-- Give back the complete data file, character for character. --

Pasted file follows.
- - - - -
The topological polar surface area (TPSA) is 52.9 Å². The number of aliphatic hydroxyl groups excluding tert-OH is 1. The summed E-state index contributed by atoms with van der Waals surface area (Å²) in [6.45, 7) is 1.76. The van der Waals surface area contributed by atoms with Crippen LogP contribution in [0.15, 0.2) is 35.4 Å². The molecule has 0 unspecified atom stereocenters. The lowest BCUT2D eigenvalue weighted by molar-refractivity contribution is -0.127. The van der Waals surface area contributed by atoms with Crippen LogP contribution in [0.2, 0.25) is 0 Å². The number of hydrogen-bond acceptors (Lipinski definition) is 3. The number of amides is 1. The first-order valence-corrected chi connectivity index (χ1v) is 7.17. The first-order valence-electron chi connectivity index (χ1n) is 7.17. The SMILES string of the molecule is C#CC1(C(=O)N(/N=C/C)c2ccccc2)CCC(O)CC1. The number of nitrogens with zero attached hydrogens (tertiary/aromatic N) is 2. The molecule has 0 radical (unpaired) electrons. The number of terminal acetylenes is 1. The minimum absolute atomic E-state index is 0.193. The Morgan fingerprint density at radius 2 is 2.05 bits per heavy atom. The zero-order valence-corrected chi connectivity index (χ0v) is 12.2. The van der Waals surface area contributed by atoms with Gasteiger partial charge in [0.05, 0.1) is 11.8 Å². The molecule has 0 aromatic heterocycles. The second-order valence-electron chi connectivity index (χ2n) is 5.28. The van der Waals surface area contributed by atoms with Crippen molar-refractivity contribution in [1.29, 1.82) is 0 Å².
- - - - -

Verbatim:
The topological polar surface area (TPSA) is 52.9 Å². The number of aliphatic hydroxyl groups excluding tert-OH is 1. The summed E-state index contributed by atoms with van der Waals surface area (Å²) in [6.45, 7) is 1.76. The van der Waals surface area contributed by atoms with Crippen LogP contribution in [0.15, 0.2) is 35.4 Å². The molecule has 0 unspecified atom stereocenters. The lowest BCUT2D eigenvalue weighted by molar-refractivity contribution is -0.127. The van der Waals surface area contributed by atoms with Crippen LogP contribution in [0.2, 0.25) is 0 Å². The number of hydrogen-bond acceptors (Lipinski definition) is 3. The number of amides is 1. The first-order valence-corrected chi connectivity index (χ1v) is 7.17. The first-order valence-electron chi connectivity index (χ1n) is 7.17. The SMILES string of the molecule is C#CC1(C(=O)N(/N=C/C)c2ccccc2)CCC(O)CC1. The number of nitrogens with zero attached hydrogens (tertiary/aromatic N) is 2. The molecule has 0 radical (unpaired) electrons. The number of terminal acetylenes is 1. The minimum absolute atomic E-state index is 0.193. The Morgan fingerprint density at radius 2 is 2.05 bits per heavy atom. The zero-order valence-corrected chi connectivity index (χ0v) is 12.2. The van der Waals surface area contributed by atoms with Gasteiger partial charge in [0.05, 0.1) is 11.8 Å². The molecule has 0 aromatic heterocycles. The second-order valence-electron chi connectivity index (χ2n) is 5.28. The van der Waals surface area contributed by atoms with Crippen molar-refractivity contribution in [1.29, 1.82) is 0 Å².